I was often laughed at when I said that more people should travel. I was advised to leave my “silly” lifestyle to pursue something that is beneficial for my bank account. All of the people who told me these things were, very often, deeply unhappy with their lives. And yet I, with no penny to my name, was smiling everyday.

Not everyone judges you for this of course, and I did meet many people (mainly towards the end of the trail) that were inspired and excited for the way I lived. They encouraged me, interviewed me in one case, and talked of me to their family members. One man remarked, “I told my mother about you and she was so amazed that you have such a positive attitude in your circumstances, it’s really inspiring man!” And many other similar statements. I met some people here that I am greatly looking forward to seeing again, hopefully I will make this happen in the next year.

Upon Receiving What You Need.

Sometimes, travelers gave me money. Sometimes beer, a hot meal, or they paid for my groceries. This was not so common for me however, and so still the little that I had slowly declined more and more. I never had to pay for accommodation because I had my tent with me. Two or three times, the Camino Albergues allowed me to stay for free or sleep on the floor. “You can sleep here… but I’m not telling you this…” Yes sir, thank you sir. Many Albergues would straight up say, “NO, This is not a charity house!”. And in one case, I wasn’t allowed to use the toilet or get water from the tap because “This is not a public toilet.” I have received much strife from the people, but in the end I always found a way to sleep someone safe and usually dry, which is the important thing. There is no rule that says people must make exceptions for me, or to give me kindness. I know this now, but I hope that I can now recall the feelings I had, and give to those who ask of me in the future.

There is also something VERY humbling about having to rely on those around you. I had no power. No say. No independence. I had to take what they offered me. I had to admit that I could not do it alone, that I, in fact, needed other people like a child needs a parent. I felt very ashamed of this for many days. It took me a long time to simply receive from those around me what I needed. Though I learned that some people wanted to give to me, and if this was the case, I felt very happy. These sorts of people never treated me like I was nothing, but instead saw me as a human being. I liked these people very much, and they taught me how to take what I need from giving hands.

Upon Obeying Convictions.

Okay.  It is important to talk about something which came to me a week into the trail. I would offer everything I had been given to those around me. If someone bought me a beer, I would offer half of it to someone who had no drink. My philosophy became,

What is freely received ought to be freely given.”

This later transformed into the understanding that everything I own, in fact, are simply consequences of having received something for free. My clothing, my backpack, all of my things came from an income that came from a job that came from someone offering me a job. I didn’t do anything to accidently bump into someone who knew of so-and-so and that whats-his-face needed a worker, etc. My very first job at 16 years old was given to me because my elder sister was already working there and put in a good word for me. My job at DEC came to me because a Ukrainian woman told me about it. I did not choose to be born in America with the family I had or the opportunities that came to me- all I did was take the fruits of life at my feet. I didn’t produce a single one. And so, I began offering not only what was given to me on the trail, but also what I had already.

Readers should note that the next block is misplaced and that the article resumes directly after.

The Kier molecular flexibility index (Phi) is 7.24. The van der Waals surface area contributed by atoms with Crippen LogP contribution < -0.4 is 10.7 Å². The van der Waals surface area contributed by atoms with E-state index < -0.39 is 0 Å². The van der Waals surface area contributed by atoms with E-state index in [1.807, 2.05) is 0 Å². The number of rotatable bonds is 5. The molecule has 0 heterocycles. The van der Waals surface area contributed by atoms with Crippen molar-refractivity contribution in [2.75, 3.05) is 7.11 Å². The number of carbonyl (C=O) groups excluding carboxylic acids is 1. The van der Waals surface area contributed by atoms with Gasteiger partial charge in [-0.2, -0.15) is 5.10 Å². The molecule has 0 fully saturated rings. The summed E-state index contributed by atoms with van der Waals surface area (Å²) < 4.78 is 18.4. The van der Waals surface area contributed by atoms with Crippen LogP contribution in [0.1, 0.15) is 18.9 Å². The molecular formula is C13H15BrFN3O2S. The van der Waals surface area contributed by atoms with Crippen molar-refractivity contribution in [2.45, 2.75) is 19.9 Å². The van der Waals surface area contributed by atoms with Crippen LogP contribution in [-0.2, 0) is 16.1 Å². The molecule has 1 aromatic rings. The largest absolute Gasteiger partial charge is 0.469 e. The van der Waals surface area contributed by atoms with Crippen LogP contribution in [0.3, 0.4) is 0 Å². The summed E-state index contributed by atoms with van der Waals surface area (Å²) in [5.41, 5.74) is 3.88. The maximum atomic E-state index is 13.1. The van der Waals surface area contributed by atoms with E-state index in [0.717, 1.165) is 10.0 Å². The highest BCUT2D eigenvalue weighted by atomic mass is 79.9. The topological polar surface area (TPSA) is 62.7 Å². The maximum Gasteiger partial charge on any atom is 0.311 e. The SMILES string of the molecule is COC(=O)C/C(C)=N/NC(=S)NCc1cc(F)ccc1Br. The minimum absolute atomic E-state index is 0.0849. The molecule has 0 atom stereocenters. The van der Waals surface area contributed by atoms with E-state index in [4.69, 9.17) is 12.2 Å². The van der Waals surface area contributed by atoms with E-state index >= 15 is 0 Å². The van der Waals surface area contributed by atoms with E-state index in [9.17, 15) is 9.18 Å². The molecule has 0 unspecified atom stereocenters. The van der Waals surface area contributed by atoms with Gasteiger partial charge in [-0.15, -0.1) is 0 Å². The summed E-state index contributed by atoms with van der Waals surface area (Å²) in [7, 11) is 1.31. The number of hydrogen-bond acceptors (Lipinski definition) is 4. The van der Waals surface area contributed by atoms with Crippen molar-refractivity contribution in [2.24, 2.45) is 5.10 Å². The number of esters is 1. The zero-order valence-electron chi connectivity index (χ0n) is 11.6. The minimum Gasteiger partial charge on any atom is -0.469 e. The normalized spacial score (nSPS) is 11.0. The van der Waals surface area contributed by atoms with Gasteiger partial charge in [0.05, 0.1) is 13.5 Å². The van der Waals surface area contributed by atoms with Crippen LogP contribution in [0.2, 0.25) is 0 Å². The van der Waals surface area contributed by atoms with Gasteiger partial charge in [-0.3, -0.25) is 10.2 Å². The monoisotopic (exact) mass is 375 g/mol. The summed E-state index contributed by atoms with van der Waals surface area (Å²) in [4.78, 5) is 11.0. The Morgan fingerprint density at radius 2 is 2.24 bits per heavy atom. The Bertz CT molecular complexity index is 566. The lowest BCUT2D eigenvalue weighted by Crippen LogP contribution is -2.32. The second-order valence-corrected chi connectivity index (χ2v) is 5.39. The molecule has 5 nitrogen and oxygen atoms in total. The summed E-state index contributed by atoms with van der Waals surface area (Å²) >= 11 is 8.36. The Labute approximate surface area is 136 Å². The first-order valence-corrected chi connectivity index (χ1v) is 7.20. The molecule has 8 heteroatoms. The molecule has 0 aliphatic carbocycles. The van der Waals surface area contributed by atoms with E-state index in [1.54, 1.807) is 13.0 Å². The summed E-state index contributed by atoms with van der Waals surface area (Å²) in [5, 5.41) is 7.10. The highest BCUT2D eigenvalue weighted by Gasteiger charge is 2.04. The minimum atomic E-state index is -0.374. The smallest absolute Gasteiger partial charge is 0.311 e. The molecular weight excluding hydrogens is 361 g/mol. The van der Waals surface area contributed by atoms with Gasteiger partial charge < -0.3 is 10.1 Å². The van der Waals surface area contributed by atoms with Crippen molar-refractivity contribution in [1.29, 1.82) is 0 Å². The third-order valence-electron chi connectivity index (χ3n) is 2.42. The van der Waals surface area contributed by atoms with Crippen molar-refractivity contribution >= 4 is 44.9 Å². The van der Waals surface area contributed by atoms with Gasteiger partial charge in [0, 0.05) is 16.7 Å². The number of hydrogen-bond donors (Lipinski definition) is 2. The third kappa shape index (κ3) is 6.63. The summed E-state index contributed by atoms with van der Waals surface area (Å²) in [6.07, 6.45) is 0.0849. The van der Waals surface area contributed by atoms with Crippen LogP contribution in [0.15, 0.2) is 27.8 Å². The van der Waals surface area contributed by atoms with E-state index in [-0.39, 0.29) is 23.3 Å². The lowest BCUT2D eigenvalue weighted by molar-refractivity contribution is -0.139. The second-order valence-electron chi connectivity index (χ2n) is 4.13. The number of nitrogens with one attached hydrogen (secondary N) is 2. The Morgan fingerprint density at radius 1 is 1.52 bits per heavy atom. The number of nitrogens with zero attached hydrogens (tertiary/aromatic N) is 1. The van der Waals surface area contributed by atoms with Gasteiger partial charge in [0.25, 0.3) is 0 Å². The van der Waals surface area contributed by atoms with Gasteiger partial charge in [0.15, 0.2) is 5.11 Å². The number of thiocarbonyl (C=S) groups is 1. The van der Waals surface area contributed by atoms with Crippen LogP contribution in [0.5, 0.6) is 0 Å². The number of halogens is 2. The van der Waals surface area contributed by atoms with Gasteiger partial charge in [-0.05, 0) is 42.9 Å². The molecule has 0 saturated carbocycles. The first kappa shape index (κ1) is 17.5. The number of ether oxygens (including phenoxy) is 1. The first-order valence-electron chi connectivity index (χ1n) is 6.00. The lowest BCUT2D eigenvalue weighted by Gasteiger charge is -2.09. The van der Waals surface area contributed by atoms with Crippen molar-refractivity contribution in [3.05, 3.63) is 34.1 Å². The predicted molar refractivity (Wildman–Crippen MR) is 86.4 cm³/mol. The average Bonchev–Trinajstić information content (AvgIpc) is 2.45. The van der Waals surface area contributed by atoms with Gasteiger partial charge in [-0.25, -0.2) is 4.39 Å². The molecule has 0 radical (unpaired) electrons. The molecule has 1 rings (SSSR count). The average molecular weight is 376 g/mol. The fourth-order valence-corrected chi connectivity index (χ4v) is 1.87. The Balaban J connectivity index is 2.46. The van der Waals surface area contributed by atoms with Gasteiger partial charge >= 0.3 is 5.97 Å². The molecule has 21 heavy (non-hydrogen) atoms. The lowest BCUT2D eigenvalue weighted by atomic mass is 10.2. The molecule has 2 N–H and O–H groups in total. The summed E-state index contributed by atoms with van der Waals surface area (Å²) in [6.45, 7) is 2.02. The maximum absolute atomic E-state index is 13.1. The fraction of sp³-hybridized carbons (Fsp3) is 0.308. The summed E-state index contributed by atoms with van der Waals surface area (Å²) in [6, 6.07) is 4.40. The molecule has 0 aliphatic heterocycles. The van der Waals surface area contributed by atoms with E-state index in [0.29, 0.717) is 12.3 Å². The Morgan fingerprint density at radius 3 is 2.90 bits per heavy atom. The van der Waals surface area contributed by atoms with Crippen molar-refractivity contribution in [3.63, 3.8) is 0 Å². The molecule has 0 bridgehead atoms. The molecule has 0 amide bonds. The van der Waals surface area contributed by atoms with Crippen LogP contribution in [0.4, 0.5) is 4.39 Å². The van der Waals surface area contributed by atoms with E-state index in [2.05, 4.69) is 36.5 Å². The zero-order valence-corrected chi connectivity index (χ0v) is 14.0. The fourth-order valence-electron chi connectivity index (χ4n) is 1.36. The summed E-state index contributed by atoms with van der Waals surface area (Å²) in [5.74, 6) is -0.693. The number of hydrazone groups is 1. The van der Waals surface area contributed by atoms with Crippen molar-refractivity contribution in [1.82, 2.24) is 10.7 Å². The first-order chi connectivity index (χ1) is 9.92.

At the very time I was contemplating all of this, I stayed at an Albergue by donativo. These were donation based places, often in dormitory style, sometimes with food included, but mostly with cold showers (or no showers), and sometimes risked bedbugs. But this one was beautifully run by a man named Abuelo Earnesto. I was told about the projects he has done for Spain including a youth project by working free trade over seas, a prison project where convicts could volunteer in the Albergue instead of staying at the prison, and the Pilgrim project to create a safe place for those who walk the trail. So moved was I about the work he was doing, so touched by his devotion to prisoners, that I felt a still, small voice inside of me, “Give all the money you have to this group.” I already knew that the entire place ran on money donated by the pilgrims, that no government or religious institutions funded this spot.

I had a great fight inside of myself at this point. “I need this money for myself,” I thought, “Just give 10, and be done with it.” Things like this came and went from my mind. Donate money when I make more money, you deserve everything you have, etc. At this time over dinner, I spoke with two lovely Australian women who said to me in a topic totally unrelated, “Sometimes you just need to let go of your fears and do something crazy for the life you want. Don’t let fear run your life.” And they had no idea that they gave me the last push to drop all my remaining currency (Which had gone back up to 120 that day from a person who gave me money for new shoes), into the donation box. my thought was, “Well, that’s that.” and somehow I felt freed from something deep inside of me. Maybe being unchained from money, something I had my entire life, was a deep fear that when I let it go, I realized it was only an illusion.